I like some of the songs. I like some of the changes – it’s expected for a revival with different voices and different takes. But there are some bits – like Science Fiction Double Feature, where the pauses are held out too long and it throws me off (I must say, I loved the ticket taker though).
Finally, there’s Tim Curry. I’m of two minds about his appearance which is more than a cameo, but less than a full fledged role. I love how this honer’s his involvement- he deserves that. I’m happy he’s gotten back on the horse so to speak, and put forth the obviously massive effort it took to be a part of this. that makes me happy.
But his condition makes me sad.
You can see how ravaged he has been by his stroke, and how he struggles with his line readings. It’s a bit disheartening to see him in this state….but then again, look in his eyes. It’s there, particularly when his assistant does a pratfall or something equally ludicrous.. there’s a light and a rascally sarcasm there. Tim Curry is still there, no matter how his body may hinder him.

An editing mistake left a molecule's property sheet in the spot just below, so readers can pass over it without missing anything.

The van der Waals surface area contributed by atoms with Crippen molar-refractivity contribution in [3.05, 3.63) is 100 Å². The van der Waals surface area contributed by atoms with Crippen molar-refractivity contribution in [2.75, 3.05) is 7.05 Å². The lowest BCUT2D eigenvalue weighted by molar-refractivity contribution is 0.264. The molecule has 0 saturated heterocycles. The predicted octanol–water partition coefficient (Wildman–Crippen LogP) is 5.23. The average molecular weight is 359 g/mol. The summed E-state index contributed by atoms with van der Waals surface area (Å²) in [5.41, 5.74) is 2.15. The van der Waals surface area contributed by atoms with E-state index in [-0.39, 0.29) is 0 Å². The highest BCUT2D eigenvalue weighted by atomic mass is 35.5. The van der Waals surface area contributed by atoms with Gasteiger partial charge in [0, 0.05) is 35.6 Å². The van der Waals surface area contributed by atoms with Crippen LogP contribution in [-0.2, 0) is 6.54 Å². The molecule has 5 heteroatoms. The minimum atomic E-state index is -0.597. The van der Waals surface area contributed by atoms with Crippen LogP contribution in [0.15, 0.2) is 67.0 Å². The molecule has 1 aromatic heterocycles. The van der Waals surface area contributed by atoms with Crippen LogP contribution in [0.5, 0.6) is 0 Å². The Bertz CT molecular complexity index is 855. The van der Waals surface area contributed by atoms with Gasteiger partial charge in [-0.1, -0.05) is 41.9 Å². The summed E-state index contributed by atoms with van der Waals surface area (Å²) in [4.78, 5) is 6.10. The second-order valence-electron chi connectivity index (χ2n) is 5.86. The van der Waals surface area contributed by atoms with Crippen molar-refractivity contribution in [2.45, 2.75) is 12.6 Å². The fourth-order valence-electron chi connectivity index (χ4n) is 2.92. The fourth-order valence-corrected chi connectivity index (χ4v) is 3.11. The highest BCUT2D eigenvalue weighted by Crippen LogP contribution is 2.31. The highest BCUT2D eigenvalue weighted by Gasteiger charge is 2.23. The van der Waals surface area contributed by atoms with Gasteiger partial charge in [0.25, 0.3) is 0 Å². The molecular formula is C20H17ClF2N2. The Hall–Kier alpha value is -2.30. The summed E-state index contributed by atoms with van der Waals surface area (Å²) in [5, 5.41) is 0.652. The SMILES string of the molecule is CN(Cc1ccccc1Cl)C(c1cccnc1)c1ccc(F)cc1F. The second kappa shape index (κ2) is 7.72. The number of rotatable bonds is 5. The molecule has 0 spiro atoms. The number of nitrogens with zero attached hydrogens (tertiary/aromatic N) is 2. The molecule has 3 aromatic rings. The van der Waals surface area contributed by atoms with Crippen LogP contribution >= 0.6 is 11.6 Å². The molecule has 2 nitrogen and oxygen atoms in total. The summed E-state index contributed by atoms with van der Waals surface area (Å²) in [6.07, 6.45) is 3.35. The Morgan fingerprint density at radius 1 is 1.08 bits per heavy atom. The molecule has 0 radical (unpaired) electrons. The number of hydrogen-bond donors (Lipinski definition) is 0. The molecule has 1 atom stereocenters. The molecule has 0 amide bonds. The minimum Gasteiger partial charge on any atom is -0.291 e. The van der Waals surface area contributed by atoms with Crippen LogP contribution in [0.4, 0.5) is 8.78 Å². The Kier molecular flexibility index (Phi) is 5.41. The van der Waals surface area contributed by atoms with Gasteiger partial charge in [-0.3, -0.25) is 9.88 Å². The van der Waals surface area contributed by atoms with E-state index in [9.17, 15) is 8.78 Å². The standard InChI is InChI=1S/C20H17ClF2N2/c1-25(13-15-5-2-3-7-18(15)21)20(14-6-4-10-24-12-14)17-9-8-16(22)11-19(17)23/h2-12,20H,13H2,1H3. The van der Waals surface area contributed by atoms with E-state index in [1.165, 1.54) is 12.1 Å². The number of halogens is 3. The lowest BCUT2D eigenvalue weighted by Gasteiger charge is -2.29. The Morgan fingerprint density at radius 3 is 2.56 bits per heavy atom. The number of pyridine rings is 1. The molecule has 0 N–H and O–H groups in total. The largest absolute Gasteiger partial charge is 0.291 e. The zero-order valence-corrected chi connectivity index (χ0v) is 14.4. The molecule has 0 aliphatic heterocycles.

In the end, this feels like something you’d put on in the background to listen to as you get ready to go out and see the original movie at a midnight showing. It gets you in the mood and the soundtrack works as well as any of those studio cover band Halloween CDs you see littering the shelves every October. It doesn’t deserve the hate it’s gotten, but it’s certifiably not the main feature it was billed as.
Every Wednesday and Friday
When trying to start Outlook, you recieve the error :
This error shows up because something has redirected or courrupted your user profile.
Go to the Start menu. Hit run..then type the following; Outlook.exe /resetnavpane
This clears and regenerates the Navigation Pane for the current profile
Every Wednesday and Friday